Due to prolonged shortage, Coal-auction premiums have become prohibitive impacting consumer’s price. In sequel, low-grade coal is dumped inside mines causing wastage of precious energy-resources. India must exempt auction-premium on unusable low-grade coal and encourage beneficiation plants. Simultaneously, India must also incentivise coal-shale gas and coal-bed methane (CBM) gas; that will partially replace imported gas.
I believe; India has ample reserves of oil and gas. Those might be of inferior quality and/or might involve higher mining cost. Therefore, India must spend on the exploitation of entire oil and gas reserves in all river-basins and sea-belts on war-footing. Oil and gas can’t be replaced so easily with alternate energies in near future. But its consumption can be certainly reduced by developing public transport of goods and passengers. Un-interrupted power supply can reduce oil consumption in DG sets.
Traditional biomass for primary-energy is firewood, charcoal and animal waste which is majorly used for cooking. Several agro, forest and municipal wastes are burnt or stored causing pollution or methane emission. Those must be used in power-generation for saving coal. “Gobar” gas may be incentivised for reducing imported LPG. That will reduce methane-emission which is equivalent to 21-times of carbon-emission. Even power from sewage must be explored. Recent policy for blending of ethanol is a right-choice for reducing oil-import. Usage of “Butanol” may also be explored.
Despite long gestation, Hydro-power must be added considering its allied advantages. This facilitates irrigation, increases ground-water level and controls flood. Along with climate pact, nuclear fuel supply may be tied and Nuclear power capacity may be doubled; that provides quick solution.
No-doubt, in long run, solar and wind power are better options. However, it should progress in a rationale manner till we resolve all related problems, as discussed above. These small plants impose problems in quick synchronizing with power-grid. Its Load-factor is below 1/5th of coal plants. Solar-panels and batteries are mostly imported. Lithium availability in world is very critical and other feasible alternatives such as hydro-pump storage are not yet developed. More so, the cost-economics must be compared with coal at production-cost excluding taxes and auction-premium. Also the investment and cost of power-storage, transmission & distribution should be factored for arriving at logical conclusion. Yes-solar agro-pumps, roof-top solar power, solar captive-plants for industries and distant villages are viable solutions.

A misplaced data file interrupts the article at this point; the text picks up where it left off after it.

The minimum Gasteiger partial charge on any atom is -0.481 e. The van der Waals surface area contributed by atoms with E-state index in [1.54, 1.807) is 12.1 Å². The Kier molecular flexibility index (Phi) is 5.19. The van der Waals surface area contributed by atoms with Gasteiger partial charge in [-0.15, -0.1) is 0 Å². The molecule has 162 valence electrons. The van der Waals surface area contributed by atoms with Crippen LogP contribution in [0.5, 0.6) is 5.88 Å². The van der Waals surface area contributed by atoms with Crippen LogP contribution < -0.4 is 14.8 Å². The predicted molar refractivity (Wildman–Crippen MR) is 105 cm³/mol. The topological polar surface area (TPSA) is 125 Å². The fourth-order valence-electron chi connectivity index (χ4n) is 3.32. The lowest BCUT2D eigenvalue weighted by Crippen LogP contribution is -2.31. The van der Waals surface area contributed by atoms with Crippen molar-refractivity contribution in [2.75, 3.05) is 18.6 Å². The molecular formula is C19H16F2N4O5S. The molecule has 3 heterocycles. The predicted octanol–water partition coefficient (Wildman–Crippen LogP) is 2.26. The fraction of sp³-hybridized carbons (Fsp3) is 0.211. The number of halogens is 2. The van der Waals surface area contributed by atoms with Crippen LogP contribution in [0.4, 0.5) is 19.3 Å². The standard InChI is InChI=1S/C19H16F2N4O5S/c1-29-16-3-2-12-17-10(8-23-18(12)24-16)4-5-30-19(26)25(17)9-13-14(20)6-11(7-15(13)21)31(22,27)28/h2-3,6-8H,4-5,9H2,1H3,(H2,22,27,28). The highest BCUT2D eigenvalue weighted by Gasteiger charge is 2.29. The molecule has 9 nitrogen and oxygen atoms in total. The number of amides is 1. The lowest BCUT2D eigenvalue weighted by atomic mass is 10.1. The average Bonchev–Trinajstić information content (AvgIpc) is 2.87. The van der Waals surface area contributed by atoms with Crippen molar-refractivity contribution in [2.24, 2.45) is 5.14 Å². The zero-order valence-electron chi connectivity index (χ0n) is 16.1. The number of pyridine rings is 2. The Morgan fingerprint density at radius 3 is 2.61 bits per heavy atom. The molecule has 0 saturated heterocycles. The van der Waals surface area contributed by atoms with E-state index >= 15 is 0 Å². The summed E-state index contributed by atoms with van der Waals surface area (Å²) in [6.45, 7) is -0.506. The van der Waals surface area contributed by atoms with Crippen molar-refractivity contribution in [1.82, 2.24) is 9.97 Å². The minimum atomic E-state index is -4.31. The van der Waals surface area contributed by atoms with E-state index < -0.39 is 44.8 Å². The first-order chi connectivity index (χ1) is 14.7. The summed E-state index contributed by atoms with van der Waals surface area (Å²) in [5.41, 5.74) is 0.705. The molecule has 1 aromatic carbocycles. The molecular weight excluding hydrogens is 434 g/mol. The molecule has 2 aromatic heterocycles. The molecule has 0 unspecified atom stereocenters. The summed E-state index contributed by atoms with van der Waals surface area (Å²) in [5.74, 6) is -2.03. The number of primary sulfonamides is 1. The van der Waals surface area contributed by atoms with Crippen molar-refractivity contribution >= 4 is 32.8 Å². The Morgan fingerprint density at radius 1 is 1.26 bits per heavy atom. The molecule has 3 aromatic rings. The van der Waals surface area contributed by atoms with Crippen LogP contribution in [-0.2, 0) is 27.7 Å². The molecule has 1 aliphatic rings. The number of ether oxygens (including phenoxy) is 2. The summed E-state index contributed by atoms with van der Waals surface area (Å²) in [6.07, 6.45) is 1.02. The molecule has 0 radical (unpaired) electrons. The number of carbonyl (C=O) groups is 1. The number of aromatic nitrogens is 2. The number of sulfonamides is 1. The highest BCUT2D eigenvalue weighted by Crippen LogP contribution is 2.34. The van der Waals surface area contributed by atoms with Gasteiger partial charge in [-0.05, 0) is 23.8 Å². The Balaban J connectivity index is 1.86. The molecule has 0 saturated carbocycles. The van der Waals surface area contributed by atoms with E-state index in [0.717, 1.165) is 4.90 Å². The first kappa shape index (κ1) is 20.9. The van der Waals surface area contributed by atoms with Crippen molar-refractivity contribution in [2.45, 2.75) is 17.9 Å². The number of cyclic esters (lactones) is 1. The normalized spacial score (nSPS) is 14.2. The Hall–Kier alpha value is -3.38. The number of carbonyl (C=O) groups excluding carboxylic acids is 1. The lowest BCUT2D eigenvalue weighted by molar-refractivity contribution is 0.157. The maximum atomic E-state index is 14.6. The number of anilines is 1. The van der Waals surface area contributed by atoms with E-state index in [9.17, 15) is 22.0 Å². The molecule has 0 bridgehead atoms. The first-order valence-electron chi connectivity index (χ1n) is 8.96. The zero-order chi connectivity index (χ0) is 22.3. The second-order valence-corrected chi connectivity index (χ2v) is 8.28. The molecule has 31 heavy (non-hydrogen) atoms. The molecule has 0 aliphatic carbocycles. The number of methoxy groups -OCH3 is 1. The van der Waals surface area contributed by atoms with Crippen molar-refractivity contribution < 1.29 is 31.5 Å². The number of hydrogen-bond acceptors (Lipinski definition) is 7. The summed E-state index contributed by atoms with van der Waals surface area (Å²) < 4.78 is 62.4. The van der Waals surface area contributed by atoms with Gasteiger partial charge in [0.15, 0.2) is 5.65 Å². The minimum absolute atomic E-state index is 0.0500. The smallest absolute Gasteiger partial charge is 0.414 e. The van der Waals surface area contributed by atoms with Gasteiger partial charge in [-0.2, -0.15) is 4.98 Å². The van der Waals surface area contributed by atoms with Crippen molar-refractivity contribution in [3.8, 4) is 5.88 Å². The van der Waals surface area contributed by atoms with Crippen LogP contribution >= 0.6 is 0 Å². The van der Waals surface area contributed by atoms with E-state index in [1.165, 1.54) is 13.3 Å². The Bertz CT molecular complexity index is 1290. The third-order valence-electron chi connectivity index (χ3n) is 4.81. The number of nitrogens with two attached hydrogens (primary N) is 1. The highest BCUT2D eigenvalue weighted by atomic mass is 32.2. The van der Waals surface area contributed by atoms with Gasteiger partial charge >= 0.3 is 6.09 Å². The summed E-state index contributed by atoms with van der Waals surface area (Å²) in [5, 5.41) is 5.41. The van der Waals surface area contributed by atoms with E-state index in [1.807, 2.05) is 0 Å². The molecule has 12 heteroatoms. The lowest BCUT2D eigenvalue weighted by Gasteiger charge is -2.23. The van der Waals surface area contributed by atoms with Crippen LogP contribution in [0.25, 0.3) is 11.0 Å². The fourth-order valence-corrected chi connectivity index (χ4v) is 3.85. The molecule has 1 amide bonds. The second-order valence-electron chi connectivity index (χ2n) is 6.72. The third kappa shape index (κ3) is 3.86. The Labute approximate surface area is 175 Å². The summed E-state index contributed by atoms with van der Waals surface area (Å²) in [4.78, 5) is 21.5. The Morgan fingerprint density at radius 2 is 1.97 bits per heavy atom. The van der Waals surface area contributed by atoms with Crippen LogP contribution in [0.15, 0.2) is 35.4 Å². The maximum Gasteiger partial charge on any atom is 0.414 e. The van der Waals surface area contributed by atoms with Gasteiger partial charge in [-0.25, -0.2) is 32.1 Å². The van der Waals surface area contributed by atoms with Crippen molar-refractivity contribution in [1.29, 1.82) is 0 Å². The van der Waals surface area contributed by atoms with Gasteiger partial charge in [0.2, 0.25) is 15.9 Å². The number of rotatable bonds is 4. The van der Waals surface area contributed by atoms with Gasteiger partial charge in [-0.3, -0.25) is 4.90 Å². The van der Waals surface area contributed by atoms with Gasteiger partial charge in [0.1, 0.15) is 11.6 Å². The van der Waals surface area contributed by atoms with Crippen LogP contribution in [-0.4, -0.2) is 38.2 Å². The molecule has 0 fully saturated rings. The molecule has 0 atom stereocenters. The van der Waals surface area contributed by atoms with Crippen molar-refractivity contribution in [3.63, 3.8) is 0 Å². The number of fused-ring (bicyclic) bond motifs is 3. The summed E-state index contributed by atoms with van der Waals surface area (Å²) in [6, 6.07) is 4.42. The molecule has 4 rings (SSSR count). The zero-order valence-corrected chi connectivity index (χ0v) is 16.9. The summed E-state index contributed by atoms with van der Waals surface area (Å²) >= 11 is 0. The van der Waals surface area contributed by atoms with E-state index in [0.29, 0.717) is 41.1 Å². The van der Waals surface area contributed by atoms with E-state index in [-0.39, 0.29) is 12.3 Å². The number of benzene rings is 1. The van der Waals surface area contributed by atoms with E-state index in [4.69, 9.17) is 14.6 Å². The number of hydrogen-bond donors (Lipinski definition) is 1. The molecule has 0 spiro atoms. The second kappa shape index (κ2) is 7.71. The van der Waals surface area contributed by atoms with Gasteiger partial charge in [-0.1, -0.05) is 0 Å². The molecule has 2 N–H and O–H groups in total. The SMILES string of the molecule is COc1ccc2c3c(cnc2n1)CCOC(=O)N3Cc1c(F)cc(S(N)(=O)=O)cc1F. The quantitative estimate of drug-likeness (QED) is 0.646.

However, gradual transitions to green-energy must continue in a rationale manner. But quick transition under compulsion of global pact might cause energy-crisis or forex-crisis and slowdown Indian economy. Therefore, a composite energy policy must consider all aspects without intermixing with carbon-emission targets. Simultaneous research on alternate energies like Hydrogen, MHD, bio-energy, tidal energy, geothermal energy, fusion energy and substitute of battery-storage must continue for long-term sustainability and economic viability.
R.P.Gupta (Electrical-engineer), Author: Book, Turn Around India
Disclaimer: The views expressed in the article above are those of the authors' and do not necessarily represent or reflect the views of this publishing house. Unless otherwise noted, the author is writing in his/her personal capacity. They are not intended and should not be thought to represent official ideas, attitudes, or policies of any agency or institution.